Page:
Higher Order Condorcet Cycles
William S. Zwicker*
February 18, 2013
Bailey Hall 201
Refreshments will be served in Bailey Hall 204 at 4:15
Seven students form a club, and are deciding on which day of the week to hold regular meetings. Tuesday is proposed, but a majority of the seven express a strict preference for Wednesday over Tuesday. When Wednesday is suggested, a majority say they like Thursday better. When Thursday is suggested . . . and this keeps up until they are back at Tuesday. Can that happen? Yes – the pattern, called a "Condorcet cycle," has been known for over 200 years, and is linked to the general problem of designing fair rules for choosing democratically from among more than two options.
Alice, trying to make peace, suggests that meetings alternate between Tuesdays one week and Fridays the next. Hmmm . . . what if a majority prefer Wednesday to Tuesday and to Friday both? Worse yet – suppose whichever two days Alice suggests, a majority is able to name a single day they prefer to both of them. Can that happen? Yes, it can! But such an order 2 Condorcet cycle is more complex than an ordinary cycle; for a seven day week one needs at least 21 students voting (at least, we think so).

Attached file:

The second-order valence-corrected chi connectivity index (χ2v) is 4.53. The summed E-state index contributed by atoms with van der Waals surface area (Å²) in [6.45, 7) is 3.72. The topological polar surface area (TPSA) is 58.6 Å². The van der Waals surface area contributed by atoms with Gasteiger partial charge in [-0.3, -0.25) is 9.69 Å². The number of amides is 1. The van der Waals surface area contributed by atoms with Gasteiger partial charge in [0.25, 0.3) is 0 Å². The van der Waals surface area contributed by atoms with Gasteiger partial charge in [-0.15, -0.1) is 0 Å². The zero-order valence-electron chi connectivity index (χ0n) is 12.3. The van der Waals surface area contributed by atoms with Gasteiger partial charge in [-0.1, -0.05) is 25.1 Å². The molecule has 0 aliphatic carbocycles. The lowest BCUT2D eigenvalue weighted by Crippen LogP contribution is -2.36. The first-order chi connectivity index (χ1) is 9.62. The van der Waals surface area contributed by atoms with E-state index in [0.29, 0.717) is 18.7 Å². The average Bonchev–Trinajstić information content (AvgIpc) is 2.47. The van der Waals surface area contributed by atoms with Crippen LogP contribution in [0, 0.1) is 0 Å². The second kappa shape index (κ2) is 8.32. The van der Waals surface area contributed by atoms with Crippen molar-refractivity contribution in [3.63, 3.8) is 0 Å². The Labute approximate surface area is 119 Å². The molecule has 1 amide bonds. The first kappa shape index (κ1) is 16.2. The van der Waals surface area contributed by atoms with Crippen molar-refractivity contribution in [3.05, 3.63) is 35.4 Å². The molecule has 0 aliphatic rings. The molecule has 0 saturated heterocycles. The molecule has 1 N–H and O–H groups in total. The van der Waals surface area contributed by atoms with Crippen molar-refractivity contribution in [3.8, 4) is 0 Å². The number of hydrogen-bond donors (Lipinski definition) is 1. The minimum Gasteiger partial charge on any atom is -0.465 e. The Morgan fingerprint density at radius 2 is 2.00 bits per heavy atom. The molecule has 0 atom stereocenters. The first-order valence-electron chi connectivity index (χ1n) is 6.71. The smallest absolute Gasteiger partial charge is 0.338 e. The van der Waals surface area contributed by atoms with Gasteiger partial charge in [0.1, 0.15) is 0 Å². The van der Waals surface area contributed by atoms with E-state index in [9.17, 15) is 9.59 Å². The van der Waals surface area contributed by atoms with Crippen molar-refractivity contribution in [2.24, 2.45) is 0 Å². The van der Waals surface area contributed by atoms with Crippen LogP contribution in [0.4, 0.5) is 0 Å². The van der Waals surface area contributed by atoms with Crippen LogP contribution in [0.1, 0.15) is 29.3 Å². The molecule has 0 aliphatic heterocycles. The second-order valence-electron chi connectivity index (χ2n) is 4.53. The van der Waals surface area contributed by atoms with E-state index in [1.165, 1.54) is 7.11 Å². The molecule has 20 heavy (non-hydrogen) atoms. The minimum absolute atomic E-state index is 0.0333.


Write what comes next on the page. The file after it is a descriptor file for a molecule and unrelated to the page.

We'll discuss some of what we do know, and what we do not yet understand, about this new variant of an old idea.
* This talk is based on joint research with Davide Cervone and Chris Hardin.
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